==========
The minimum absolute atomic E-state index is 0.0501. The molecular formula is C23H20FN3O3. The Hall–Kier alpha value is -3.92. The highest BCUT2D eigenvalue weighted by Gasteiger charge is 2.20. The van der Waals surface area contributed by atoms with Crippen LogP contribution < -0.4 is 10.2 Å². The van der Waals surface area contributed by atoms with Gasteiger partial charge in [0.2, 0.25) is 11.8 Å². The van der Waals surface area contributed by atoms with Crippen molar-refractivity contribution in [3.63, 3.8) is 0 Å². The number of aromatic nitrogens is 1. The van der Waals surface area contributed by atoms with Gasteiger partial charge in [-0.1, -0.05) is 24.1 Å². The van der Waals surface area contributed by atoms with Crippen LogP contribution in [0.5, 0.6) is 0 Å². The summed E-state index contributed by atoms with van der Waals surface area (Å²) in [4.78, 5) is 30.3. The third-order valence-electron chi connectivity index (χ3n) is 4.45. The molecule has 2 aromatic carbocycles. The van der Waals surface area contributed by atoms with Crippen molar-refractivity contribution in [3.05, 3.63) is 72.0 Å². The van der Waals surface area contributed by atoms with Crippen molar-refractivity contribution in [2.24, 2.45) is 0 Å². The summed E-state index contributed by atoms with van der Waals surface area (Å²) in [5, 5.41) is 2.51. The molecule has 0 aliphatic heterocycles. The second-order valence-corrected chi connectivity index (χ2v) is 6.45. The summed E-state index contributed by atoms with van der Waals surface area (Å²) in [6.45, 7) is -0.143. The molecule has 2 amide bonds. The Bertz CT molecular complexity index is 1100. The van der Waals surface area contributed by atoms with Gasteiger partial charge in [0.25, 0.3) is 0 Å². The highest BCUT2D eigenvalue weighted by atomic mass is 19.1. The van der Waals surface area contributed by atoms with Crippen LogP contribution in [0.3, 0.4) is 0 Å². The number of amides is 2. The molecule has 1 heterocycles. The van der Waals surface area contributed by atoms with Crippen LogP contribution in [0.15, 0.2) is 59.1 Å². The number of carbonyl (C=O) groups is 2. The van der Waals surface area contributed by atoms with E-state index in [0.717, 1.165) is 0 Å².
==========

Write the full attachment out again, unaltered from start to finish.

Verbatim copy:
The minimum absolute atomic E-state index is 0.0501. The molecular formula is C23H20FN3O3. The Hall–Kier alpha value is -3.92. The highest BCUT2D eigenvalue weighted by Gasteiger charge is 2.20. The van der Waals surface area contributed by atoms with Crippen LogP contribution < -0.4 is 10.2 Å². The van der Waals surface area contributed by atoms with Gasteiger partial charge in [0.2, 0.25) is 11.8 Å². The van der Waals surface area contributed by atoms with Crippen molar-refractivity contribution in [3.63, 3.8) is 0 Å². The number of aromatic nitrogens is 1. The van der Waals surface area contributed by atoms with Gasteiger partial charge in [-0.1, -0.05) is 24.1 Å². The van der Waals surface area contributed by atoms with Crippen LogP contribution in [0.5, 0.6) is 0 Å². The summed E-state index contributed by atoms with van der Waals surface area (Å²) in [4.78, 5) is 30.3. The third-order valence-electron chi connectivity index (χ3n) is 4.45. The molecule has 2 aromatic carbocycles. The van der Waals surface area contributed by atoms with Crippen molar-refractivity contribution in [3.05, 3.63) is 72.0 Å². The van der Waals surface area contributed by atoms with Crippen molar-refractivity contribution in [2.24, 2.45) is 0 Å². The summed E-state index contributed by atoms with van der Waals surface area (Å²) in [5, 5.41) is 2.51. The molecule has 0 aliphatic heterocycles. The second-order valence-corrected chi connectivity index (χ2v) is 6.45. The summed E-state index contributed by atoms with van der Waals surface area (Å²) in [6.45, 7) is -0.143. The molecule has 2 amide bonds. The Bertz CT molecular complexity index is 1100. The van der Waals surface area contributed by atoms with Gasteiger partial charge in [0.25, 0.3) is 0 Å². The highest BCUT2D eigenvalue weighted by atomic mass is 19.1. The van der Waals surface area contributed by atoms with Crippen LogP contribution in [0.3, 0.4) is 0 Å². The number of amides is 2. The molecule has 1 heterocycles. The van der Waals surface area contributed by atoms with Crippen LogP contribution in [0.15, 0.2) is 59.1 Å². The number of carbonyl (C=O) groups is 2. The van der Waals surface area contributed by atoms with E-state index in [0.717, 1.165) is 0 Å².